The Venetians, who
were already numerous and powerful on the island, acquired increased importance from the
fact that the sovereign was a Venetian and the adopted daughter of the republic. Their
pretensions were resented by the Cypriot nobility, who with the support of the Pope and
Ferdinand, the king of Naples, designed to place on the throne of Cyprus Alfonso, a
natural son of Ferdinand. The Latin archbishop, Fabricius, who was the leader of Alfonso's
party, arrived in Cyprus from Naples with two armed galleys and a letter from the Pope
denouncing the uncles of the queen as murderers of Jacques II. The conspirators broke into
the palace at Famagusta and, in the fracas which ensued, Andrea Cornaro and Marco Bembo
But the conspiracy was not supported
by the Cypriots, who had no desire to come under the rule of Naples. On the arrival of a
Venetian fleet at Famagusta to demand satisfaction for the murder of the uncles of the
queen, Fabricius and the other conspirators saw that their position was hopeless and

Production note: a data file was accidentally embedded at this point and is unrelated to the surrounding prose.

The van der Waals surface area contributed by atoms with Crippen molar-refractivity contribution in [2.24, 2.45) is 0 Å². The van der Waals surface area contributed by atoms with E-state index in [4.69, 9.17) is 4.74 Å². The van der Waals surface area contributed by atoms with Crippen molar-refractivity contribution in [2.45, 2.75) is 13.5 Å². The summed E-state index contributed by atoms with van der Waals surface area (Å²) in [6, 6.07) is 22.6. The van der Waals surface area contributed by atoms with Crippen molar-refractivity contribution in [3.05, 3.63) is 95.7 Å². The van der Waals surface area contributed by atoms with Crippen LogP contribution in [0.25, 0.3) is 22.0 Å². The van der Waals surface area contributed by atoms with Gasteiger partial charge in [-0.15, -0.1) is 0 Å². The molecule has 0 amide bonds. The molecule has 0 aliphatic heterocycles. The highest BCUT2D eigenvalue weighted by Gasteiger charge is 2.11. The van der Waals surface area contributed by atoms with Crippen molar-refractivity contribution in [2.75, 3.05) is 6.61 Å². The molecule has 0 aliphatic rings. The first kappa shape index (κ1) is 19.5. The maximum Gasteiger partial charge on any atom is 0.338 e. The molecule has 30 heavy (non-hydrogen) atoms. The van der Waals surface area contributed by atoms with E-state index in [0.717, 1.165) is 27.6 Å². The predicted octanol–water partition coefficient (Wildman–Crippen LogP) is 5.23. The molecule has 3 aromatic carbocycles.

sought safety in flight. The republic of Venice was now in a position to pursue her own
schemes without any interference. The opportune death of the child, Jacques III, in 1474
removed the last legitimate heir to the throne. Venetian garrisons and commanders were
introduced into the fortresses of the island, and all those who were hostile to Venice or
likely to cause trouble, including the relations of the late king, were removed to Italy.
Caterina was allowed for fifteen years to remain queen of Cyprus, but she had no real
power, since all the principal offices of the kingdom were in the hands of the Venetians.
But, the position was not entirely satisfactory to Venice. Caterina was still young, and
there was a possibility of her marrying Alfonso, son of the king of Naples, and leaving an
heir to the throne. There was also a danger that the queen might rebel against her
Venetian advisers and regain authority over the island with the help of the Cypriots and
of the sultan of Egypt, her suzerain.
To guard against such contingencies, the republic
persuaded the queen to leave Cyprus. To compensate her for the loss of her throne, she was
allowed to retain the title of queen, with an ample allowance to enable her to live in a
manner befitting her rank.
In 1489 Queen Caterina embarked for Venice, and remained in
honourable exile at Alonso for the remainder of her life. An ambassador was sent to the
sultan to announce that the republic of Venice had taken possession of Cyprus with the
free consent of the queen, and asked for a friendly alliance with Egypt.
On 26 February 1489, the banner of St. Mark floated over
the castles and palaces of Cyprus and the Lusignan dynasty came to an end.